The Owl is not a psychiatrist though over the years he has had a few dealings with them. They have helped me overcome a personal crisis or three. And their miracles of modern medicine and a little therapy have helped overcome some extraordinary irrational behaviour. Which makes me look at Barnaby Joyce with a sympathetic eye. To me, and I might be quite wrong because I have never met the man, our Deputy Prime Minister needs help just like I did. I hope he gets it.
And in the mean time here's an update on the media reports and links to some other news and views.
Labor has ramped up pressure on the government over allegations surrounding Deputy Prime Minister Barnaby Joyce's affair, demanding Prime Minister Malcolm Turnbull explain the creation of a series of well-paid jobs for Mr Joyce's partner. ... Politicians on all sides have declined to cast judgment on the Deputy Prime Minister's affair, saying it was a private matter but expressing sympathy for Mr Joyce's wife and daughters.Bill Shorten queries Barnaby Joyce partner’s promotion - The Australian
Prime Minister Malcolm Turnbull is facing mounting pressure to explain implications stemming from Barnaby Joyce’s affair with a younger staffer, including suggestions highly paid positions were created for her in other offices.Barnaby Joyce’s affair with a staffer needed to be made public - The Australian
Maybe this is a midlife crisis. Maybe it’s something worse than that: maybe he’s an ego on legs, drunk on power and indeed on alcohol, who thought he could have his cake and eat it too.
Maybe he really did just fall in love.
The question this week has been how much we — the poor punters paying the bills while all this goes on — needed to know about what he was doing after the lights went out.
Some journalists, mainly from Canberra, have been arguing for silence on the matter, which is curious. Uncovering is what they’re meant to do. The logic of their argument, as far as it could be followed, was that affairs between politicians and their staff — or journalists — are “private” or else “not in the public interest”.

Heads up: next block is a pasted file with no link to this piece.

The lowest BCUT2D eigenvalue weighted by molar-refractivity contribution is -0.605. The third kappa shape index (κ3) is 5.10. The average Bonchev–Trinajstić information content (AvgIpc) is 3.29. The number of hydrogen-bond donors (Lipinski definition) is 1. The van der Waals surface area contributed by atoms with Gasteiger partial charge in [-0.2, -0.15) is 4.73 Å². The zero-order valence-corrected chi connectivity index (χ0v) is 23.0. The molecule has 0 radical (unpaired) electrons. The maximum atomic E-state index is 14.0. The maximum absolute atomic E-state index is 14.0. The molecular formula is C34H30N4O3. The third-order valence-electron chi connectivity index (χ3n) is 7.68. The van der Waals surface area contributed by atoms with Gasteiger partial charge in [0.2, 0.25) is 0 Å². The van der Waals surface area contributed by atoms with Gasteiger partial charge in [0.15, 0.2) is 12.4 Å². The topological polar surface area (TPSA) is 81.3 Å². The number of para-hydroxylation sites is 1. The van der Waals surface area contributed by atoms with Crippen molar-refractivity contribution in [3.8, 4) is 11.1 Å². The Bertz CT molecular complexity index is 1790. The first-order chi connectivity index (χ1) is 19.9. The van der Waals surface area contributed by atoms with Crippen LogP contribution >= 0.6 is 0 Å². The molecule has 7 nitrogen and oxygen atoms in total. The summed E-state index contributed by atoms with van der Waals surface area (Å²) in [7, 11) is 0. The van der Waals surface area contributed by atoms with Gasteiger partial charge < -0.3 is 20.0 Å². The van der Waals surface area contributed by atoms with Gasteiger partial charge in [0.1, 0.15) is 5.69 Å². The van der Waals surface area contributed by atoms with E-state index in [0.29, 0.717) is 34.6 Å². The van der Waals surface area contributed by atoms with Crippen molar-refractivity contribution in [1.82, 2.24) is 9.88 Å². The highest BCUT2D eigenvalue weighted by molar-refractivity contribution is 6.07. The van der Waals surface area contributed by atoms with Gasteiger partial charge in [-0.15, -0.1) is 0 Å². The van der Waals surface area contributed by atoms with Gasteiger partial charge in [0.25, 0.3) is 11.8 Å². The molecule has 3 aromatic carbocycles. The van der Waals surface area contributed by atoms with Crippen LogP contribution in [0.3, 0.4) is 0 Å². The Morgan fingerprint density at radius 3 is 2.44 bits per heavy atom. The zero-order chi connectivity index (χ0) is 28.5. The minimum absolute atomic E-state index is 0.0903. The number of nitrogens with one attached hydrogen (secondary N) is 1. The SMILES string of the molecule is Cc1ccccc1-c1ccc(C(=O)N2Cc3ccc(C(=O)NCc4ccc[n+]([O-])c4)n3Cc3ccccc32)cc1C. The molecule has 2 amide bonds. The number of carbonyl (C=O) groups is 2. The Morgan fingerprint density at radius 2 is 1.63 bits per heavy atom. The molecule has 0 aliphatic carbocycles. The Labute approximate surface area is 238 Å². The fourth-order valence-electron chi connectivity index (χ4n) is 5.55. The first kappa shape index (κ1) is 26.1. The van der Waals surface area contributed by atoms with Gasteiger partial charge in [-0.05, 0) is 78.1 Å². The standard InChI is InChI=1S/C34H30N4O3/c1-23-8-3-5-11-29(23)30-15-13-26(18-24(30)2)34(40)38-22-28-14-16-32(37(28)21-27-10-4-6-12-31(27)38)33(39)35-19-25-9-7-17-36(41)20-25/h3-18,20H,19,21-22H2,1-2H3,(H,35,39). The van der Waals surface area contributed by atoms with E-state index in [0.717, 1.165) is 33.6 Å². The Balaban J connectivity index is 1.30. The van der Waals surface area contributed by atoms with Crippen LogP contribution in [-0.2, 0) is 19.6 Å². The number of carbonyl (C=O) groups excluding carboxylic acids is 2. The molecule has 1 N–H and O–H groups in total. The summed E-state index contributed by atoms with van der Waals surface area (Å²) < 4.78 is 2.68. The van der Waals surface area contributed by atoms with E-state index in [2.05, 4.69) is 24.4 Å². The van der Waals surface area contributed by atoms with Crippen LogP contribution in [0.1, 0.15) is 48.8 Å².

That may be right at times, perhaps even most of the time, but not in this case.
Barnaby Joyce: I didn’t report it because I couldn’t verify it - The Guardian
Katharine Murphy writes how Joyce was clearly preoccupied, but 2017 drove parliament to insanity – and I didn’t want to be the Canberra sex correspondentThe remarkable privilege of being a male politician - Sydney Morning Herald
Julia Baird writes there can be few greater examples of the double standard of reporting in Australian politics than that of Barnaby Joyce's "love child". If it were, say Barbara – or Joyce – Joyce, a married female party leader and deputy prime minister who became pregnant to a younger staffer, the story would have been pursued with great vigour and determination months ago.Barnaby Joyce's other betrayal - Sydney Morning Herald
Jenna Price writes: If you think what Joyce did to the gay and lesbian community was terrible, let me frighten you even further. In 2006, Joyce was prepared to condemn women to death.What Bitcoin Reveals About Financial Markets - New York Times
Joyce, then just a Nationals senator in the Howard government, opposed the free provision of a drug which would save the lives of hundreds of women a year.
John Quiggin writes: The spectacular increase and recent plunge in the price of Bitcoin and other cryptocurrencies have raised concerns that the bursting of the Bitcoin bubble will cause financial markets to crash. They probably won’t, but the Bitcoin bubble should finally destroy our faith in the efficiency of markets.
Riding high on the oil boom of the late 2000s, the state followed the Kansas model and slashed taxes. But the promised prosperity never came. In many cases, it was just the opposite. Around 20 percent of Oklahoma's schools now hold classes just four days a week. Last year, Highway Patrol officers were given a mileage limit because the state couldn't afford to put gas in their tanks. Medicaid provider rates have been cut to the point that rural nursing homes and hospitals are closing, and the prisons are so full that the director of corrections says they're on the brink of a crisis.In her State of the State address Monday, Gov. Mary Fallin expressed the state's frustration." We have two clear choices," she said. "We can continue down a path of sliding backwards, or we can choose the second path, which is to say 'Enough is enough! We can do better! We deserve better! Our children deserve better, too!' " Many of the tax cuts and subsequent revenue failures have happened on Fallin's watch. Now she wants to fix it, and she's gotten behind a large coalition of business leaders who have come up with a plan to raise taxes and enact reforms.‘Living a catastrophe’: Post-ISIS, Syria’s civil war rages on at a horrific pace - Think Progress
While government and opposition forces continue to fight, a new front has opened up on the Turkish border.Study: Climate Change Probably Won’t Kill All of Us - New York Magazine